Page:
<
 
 
 
 
×
>
hide
You are viewing a Web site, archived on 11:23:16 Nov 01, 2004. It is now a Federal record managed by the National Archives and Records Administration.
External links, forms, and search boxes may not function within this collection.

U.S. Food and Drug Administration Center for Drug Evaluation and ResearchSkip navigation

CDER - Center for Drug Evaluation and Research Logo

About CDER

CDER Home Site Information Comments and Feedback What's New CDER Navigation Bar

CDER ArchivesSpecific AudiencesCDER CalendarRegulatory InformationDrug InformationAbout CDERSide Navigational Buttons

[picture of people around table in discussion]

Role of the CDER Ombudsman

Ombudsman is one of the stranger words in our language, on the tongue, in print or in meaning. It came from Sweden and is derived from old Norse, meaning, literally, 'administrative man'. . . not exactly the stuff of which legends are made. It has come to denote someone in any organization who receives complaints, investigates and acts on them, who mediates disputes, and in general attends to problems involving interpersonal working relationships. In CDER, the Ombudsman has responsibilities in addition to resolving disputes. These include getting feedback from inside and outside the Center about the effectiveness of programs and about problems that impede CDER's performance of its mission or conflict with its values/operating principles. The Ombudsman also advises the Center Director on ways to correct such problems.

The CDER Ombudsman handles not only complaints but also questions about inter-center product jurisdiction. The CDER Ombudsman is the Center contact for jurisdictional issues involving drug/device and drug/biological products. Please refer to the links below regarding product jurisdiction such as the Intercenter Agreements, and the FDA's Office of Combination Products.

Ombudsman's Annual Report

Relation to FDA Ombudsman

The function of the CDER Ombudsman parallels that of the FDA Ombudsman, but permits those both inside and outside the Center an avenue for getting complaints involving CDER programs resolved at a level closer to the source. The CDER Ombudsman is in the Center Director's Office of Executive Programs.

Customer Service

Anyone having interactions with the Center should find our staff professional, fair, honest, courteous and helpful. When requesting a meeting with CDER personnel, you should refer to MAPP 4512.1PDF Document, which outlines procedures and time frames. We will make every effort to honor the time frames stated in that document.

When to Contact the Ombudsman

General Comments and Suggestions: You may want to provide feedback to the Center about the effectiveness of its programs or offer suggestions on how to improve our operations. We welcome such input, and by putting your thoughts in writing or by discussing them with the Ombudsman, you can contribute to improving the public health and to streamlining government.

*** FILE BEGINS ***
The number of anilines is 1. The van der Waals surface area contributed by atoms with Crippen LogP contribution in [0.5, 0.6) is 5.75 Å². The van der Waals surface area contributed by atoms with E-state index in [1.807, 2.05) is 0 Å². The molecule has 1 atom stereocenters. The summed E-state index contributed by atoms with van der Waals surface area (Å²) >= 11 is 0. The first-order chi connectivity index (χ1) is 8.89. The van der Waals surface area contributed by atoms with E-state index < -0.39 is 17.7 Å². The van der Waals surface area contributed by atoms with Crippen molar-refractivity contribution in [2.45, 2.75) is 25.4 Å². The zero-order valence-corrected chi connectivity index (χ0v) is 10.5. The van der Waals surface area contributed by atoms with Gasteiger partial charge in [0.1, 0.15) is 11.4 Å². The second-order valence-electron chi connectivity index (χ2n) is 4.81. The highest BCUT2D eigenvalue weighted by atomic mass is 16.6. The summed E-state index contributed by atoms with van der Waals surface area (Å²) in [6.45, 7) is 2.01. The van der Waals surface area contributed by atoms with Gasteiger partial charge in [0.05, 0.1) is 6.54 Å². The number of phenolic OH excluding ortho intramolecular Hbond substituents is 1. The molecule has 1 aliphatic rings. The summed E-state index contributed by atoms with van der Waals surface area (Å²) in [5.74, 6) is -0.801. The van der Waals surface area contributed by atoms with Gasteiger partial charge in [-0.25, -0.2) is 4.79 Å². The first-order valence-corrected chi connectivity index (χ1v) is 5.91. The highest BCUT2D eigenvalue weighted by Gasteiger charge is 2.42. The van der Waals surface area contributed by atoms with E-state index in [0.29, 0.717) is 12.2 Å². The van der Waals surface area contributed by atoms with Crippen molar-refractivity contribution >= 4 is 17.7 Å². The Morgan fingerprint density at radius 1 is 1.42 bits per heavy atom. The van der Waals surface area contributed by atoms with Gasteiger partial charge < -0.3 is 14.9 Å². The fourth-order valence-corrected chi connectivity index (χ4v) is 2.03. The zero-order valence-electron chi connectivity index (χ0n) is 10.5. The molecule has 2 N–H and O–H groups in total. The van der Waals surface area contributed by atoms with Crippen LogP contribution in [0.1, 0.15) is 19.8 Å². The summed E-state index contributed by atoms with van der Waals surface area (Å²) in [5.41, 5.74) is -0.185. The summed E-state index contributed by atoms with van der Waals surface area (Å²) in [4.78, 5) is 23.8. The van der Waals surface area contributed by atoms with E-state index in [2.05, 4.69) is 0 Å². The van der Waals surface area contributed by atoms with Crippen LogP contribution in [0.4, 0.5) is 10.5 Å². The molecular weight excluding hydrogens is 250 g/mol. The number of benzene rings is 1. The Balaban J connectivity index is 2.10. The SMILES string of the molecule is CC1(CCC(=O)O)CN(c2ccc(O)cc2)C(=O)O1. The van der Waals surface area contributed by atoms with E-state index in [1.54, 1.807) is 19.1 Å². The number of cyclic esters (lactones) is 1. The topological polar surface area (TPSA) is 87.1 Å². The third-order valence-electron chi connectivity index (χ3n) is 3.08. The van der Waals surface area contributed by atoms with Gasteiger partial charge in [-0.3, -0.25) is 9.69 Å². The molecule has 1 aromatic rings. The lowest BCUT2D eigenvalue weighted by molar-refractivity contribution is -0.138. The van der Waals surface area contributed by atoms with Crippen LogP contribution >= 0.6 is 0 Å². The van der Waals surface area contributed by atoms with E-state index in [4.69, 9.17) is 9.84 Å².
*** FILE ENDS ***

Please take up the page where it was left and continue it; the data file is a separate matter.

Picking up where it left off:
Complaints: We will do our best to respond to all complaints in a timely and effective manner. If you are experiencing problems with a matter involving one of our Divisions, we strongly suggest that you first discuss it with the director of that Division. If you are not satisfied with the outcome of that discussion, you may take the matter to either the director of the Office to which the Division reports or to the Ombudsman. (See also MAPP 4151.1 PDF Document on Resolving Scientific Disputes) You may also want to consider resolving differences of a scientific, regulatory or procedural nature through mediation. The Ombudsman is prepared to mediate disputes or arrange for such mediation.

Confidentiality: Some people who contact the Ombudsman would prefer to keep their identity unknown to others in the Center. There are a few matters in which confidentiality cannot be preserved, such as allegations of criminal activity, which must be reported to the FDA Offices of Internal Affairs or Criminal Investigations. Generally, though, your contact with the Ombudsman can be kept confidential, if requested. Naturally, a pledge of confidentiality usually hinders the Ombudsman from effecting a resolution to the specific problem at hand. Nevertheless, it is always better for CDER to know about the existence of a problem, and we will make every attempt to satisfactorily address it.

The most commonly stated reason for seeking confidentiality is the fear of retaliation. Retaliation or the threat of retaliation is regarded as a very serious violation of the rules of employee conduct, and it will not be tolerated. Commissioner's memo on retaliation

How to Contact the Ombudsman:

Warren Rumble
Direct telephone line:
301-594-5480

Fax: (301) 827-4312

Address:
CDER Ombudsman (HFD-1)
Suite 500
5515 Security Lane
Rockville, MD 20852

E-mail address: ombudsman@cder.fda.gov

totop.gif (1525 bytes) Back to Top   Back About CDER


FDA/Center for Drug Evaluation and Research
Last Updated: December 31, 2003
Originator: OTCOM/DLIS
HTML by PKS